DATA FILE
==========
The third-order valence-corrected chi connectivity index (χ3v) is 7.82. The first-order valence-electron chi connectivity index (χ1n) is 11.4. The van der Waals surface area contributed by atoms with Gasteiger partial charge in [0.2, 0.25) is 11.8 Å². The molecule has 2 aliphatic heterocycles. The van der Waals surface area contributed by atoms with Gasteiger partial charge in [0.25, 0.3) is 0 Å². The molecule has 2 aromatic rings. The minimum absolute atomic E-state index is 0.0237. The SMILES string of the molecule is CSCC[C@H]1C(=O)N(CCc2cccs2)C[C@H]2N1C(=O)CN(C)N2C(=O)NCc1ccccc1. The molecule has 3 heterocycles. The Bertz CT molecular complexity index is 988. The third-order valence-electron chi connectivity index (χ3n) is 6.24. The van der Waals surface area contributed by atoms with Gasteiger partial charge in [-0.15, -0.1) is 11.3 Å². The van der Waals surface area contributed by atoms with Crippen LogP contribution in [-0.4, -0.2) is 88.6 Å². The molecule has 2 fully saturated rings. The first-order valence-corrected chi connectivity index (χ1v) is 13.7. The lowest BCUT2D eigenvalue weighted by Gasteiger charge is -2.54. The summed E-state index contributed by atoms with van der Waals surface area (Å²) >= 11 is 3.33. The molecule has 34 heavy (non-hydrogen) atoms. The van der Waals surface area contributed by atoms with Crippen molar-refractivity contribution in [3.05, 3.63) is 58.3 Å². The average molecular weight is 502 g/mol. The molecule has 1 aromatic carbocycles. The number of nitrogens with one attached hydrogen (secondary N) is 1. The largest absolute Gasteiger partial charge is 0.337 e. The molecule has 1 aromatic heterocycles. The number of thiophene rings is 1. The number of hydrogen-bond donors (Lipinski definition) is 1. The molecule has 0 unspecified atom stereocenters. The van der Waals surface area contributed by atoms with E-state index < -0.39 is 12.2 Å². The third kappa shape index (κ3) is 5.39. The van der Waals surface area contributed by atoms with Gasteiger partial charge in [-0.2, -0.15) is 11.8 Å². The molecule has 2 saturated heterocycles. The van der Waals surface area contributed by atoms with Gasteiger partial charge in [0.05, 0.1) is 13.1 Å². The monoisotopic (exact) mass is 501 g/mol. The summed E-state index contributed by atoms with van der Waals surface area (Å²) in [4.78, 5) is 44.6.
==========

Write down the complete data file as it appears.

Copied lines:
The third-order valence-corrected chi connectivity index (χ3v) is 7.82. The first-order valence-electron chi connectivity index (χ1n) is 11.4. The van der Waals surface area contributed by atoms with Gasteiger partial charge in [0.2, 0.25) is 11.8 Å². The molecule has 2 aliphatic heterocycles. The van der Waals surface area contributed by atoms with Gasteiger partial charge in [0.25, 0.3) is 0 Å². The molecule has 2 aromatic rings. The minimum absolute atomic E-state index is 0.0237. The SMILES string of the molecule is CSCC[C@H]1C(=O)N(CCc2cccs2)C[C@H]2N1C(=O)CN(C)N2C(=O)NCc1ccccc1. The molecule has 3 heterocycles. The Bertz CT molecular complexity index is 988. The third-order valence-electron chi connectivity index (χ3n) is 6.24. The van der Waals surface area contributed by atoms with Gasteiger partial charge in [-0.15, -0.1) is 11.3 Å². The van der Waals surface area contributed by atoms with Crippen LogP contribution in [-0.4, -0.2) is 88.6 Å². The molecule has 2 fully saturated rings. The first-order valence-corrected chi connectivity index (χ1v) is 13.7. The lowest BCUT2D eigenvalue weighted by Gasteiger charge is -2.54. The summed E-state index contributed by atoms with van der Waals surface area (Å²) >= 11 is 3.33. The molecule has 34 heavy (non-hydrogen) atoms. The van der Waals surface area contributed by atoms with Crippen molar-refractivity contribution in [3.05, 3.63) is 58.3 Å². The average molecular weight is 502 g/mol. The molecule has 1 aromatic carbocycles. The number of nitrogens with one attached hydrogen (secondary N) is 1. The largest absolute Gasteiger partial charge is 0.337 e. The molecule has 1 aromatic heterocycles. The number of thiophene rings is 1. The number of hydrogen-bond donors (Lipinski definition) is 1. The molecule has 0 unspecified atom stereocenters. The van der Waals surface area contributed by atoms with E-state index < -0.39 is 12.2 Å². The third kappa shape index (κ3) is 5.39. The van der Waals surface area contributed by atoms with Gasteiger partial charge in [-0.2, -0.15) is 11.8 Å². The molecule has 2 saturated heterocycles. The van der Waals surface area contributed by atoms with Gasteiger partial charge in [0.05, 0.1) is 13.1 Å². The monoisotopic (exact) mass is 501 g/mol. The summed E-state index contributed by atoms with van der Waals surface area (Å²) in [4.78, 5) is 44.6.